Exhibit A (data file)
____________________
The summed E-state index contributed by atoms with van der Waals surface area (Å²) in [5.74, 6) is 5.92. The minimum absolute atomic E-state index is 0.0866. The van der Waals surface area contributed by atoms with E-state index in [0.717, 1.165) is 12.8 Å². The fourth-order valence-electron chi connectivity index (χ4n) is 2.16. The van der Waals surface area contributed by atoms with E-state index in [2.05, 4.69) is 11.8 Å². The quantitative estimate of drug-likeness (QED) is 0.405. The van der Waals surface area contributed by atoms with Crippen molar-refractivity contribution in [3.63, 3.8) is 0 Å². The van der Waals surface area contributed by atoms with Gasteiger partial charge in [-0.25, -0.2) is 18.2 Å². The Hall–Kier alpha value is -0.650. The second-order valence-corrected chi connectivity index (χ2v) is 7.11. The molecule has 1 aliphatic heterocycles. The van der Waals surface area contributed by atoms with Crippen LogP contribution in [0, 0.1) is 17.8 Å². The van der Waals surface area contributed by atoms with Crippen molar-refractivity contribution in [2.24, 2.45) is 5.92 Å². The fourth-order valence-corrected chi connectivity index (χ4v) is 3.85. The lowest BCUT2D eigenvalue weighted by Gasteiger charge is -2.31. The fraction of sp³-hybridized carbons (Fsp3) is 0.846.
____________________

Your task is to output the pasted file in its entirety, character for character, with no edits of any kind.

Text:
The summed E-state index contributed by atoms with van der Waals surface area (Å²) in [5.74, 6) is 5.92. The minimum absolute atomic E-state index is 0.0866. The van der Waals surface area contributed by atoms with E-state index in [0.717, 1.165) is 12.8 Å². The fourth-order valence-electron chi connectivity index (χ4n) is 2.16. The van der Waals surface area contributed by atoms with E-state index in [2.05, 4.69) is 11.8 Å². The quantitative estimate of drug-likeness (QED) is 0.405. The van der Waals surface area contributed by atoms with Crippen molar-refractivity contribution in [3.63, 3.8) is 0 Å². The van der Waals surface area contributed by atoms with Gasteiger partial charge in [-0.25, -0.2) is 18.2 Å². The Hall–Kier alpha value is -0.650. The second-order valence-corrected chi connectivity index (χ2v) is 7.11. The molecule has 1 aliphatic heterocycles. The van der Waals surface area contributed by atoms with Crippen LogP contribution in [0, 0.1) is 17.8 Å². The van der Waals surface area contributed by atoms with Crippen molar-refractivity contribution in [2.24, 2.45) is 5.92 Å². The fourth-order valence-corrected chi connectivity index (χ4v) is 3.85. The lowest BCUT2D eigenvalue weighted by Gasteiger charge is -2.31. The fraction of sp³-hybridized carbons (Fsp3) is 0.846.